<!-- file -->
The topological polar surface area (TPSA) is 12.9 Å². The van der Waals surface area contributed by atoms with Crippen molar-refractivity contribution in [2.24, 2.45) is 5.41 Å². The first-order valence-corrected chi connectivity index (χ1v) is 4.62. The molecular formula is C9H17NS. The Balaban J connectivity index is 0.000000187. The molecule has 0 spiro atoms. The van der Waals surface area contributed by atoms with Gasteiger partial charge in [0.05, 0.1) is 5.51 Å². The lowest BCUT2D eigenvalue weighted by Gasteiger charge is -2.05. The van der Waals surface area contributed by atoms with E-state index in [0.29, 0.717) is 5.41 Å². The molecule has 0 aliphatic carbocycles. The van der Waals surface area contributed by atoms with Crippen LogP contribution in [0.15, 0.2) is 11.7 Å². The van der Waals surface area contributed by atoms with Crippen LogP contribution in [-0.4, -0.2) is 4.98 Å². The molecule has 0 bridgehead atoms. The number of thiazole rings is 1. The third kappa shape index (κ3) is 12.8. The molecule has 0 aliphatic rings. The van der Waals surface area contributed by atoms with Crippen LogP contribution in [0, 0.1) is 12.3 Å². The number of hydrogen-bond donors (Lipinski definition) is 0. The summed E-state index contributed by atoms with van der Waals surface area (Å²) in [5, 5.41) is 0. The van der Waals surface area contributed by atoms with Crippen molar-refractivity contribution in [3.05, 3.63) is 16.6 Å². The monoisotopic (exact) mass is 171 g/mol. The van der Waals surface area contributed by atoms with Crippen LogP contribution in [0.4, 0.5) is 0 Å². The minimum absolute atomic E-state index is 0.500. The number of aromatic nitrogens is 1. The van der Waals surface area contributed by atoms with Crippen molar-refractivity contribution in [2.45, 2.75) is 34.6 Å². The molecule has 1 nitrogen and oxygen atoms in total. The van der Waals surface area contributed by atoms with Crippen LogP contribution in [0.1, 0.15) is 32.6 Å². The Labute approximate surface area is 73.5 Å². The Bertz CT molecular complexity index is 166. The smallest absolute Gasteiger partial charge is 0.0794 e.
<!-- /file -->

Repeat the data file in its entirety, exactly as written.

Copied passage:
The topological polar surface area (TPSA) is 12.9 Å². The van der Waals surface area contributed by atoms with Crippen molar-refractivity contribution in [2.24, 2.45) is 5.41 Å². The first-order valence-corrected chi connectivity index (χ1v) is 4.62. The molecular formula is C9H17NS. The Balaban J connectivity index is 0.000000187. The molecule has 0 spiro atoms. The van der Waals surface area contributed by atoms with Gasteiger partial charge in [0.05, 0.1) is 5.51 Å². The lowest BCUT2D eigenvalue weighted by Gasteiger charge is -2.05. The van der Waals surface area contributed by atoms with E-state index in [0.29, 0.717) is 5.41 Å². The molecule has 0 aliphatic carbocycles. The van der Waals surface area contributed by atoms with Crippen LogP contribution in [0.15, 0.2) is 11.7 Å². The van der Waals surface area contributed by atoms with Crippen LogP contribution in [-0.4, -0.2) is 4.98 Å². The molecule has 0 bridgehead atoms. The number of thiazole rings is 1. The third kappa shape index (κ3) is 12.8. The molecule has 0 aliphatic rings. The van der Waals surface area contributed by atoms with Crippen LogP contribution in [0, 0.1) is 12.3 Å². The number of hydrogen-bond donors (Lipinski definition) is 0. The summed E-state index contributed by atoms with van der Waals surface area (Å²) in [5, 5.41) is 0. The van der Waals surface area contributed by atoms with Crippen molar-refractivity contribution in [3.05, 3.63) is 16.6 Å². The monoisotopic (exact) mass is 171 g/mol. The van der Waals surface area contributed by atoms with Crippen LogP contribution in [0.4, 0.5) is 0 Å². The minimum absolute atomic E-state index is 0.500. The number of aromatic nitrogens is 1. The van der Waals surface area contributed by atoms with Crippen molar-refractivity contribution in [2.45, 2.75) is 34.6 Å². The molecule has 1 nitrogen and oxygen atoms in total. The van der Waals surface area contributed by atoms with Crippen LogP contribution in [0.1, 0.15) is 32.6 Å². The Labute approximate surface area is 73.5 Å². The Bertz CT molecular complexity index is 166. The smallest absolute Gasteiger partial charge is 0.0794 e.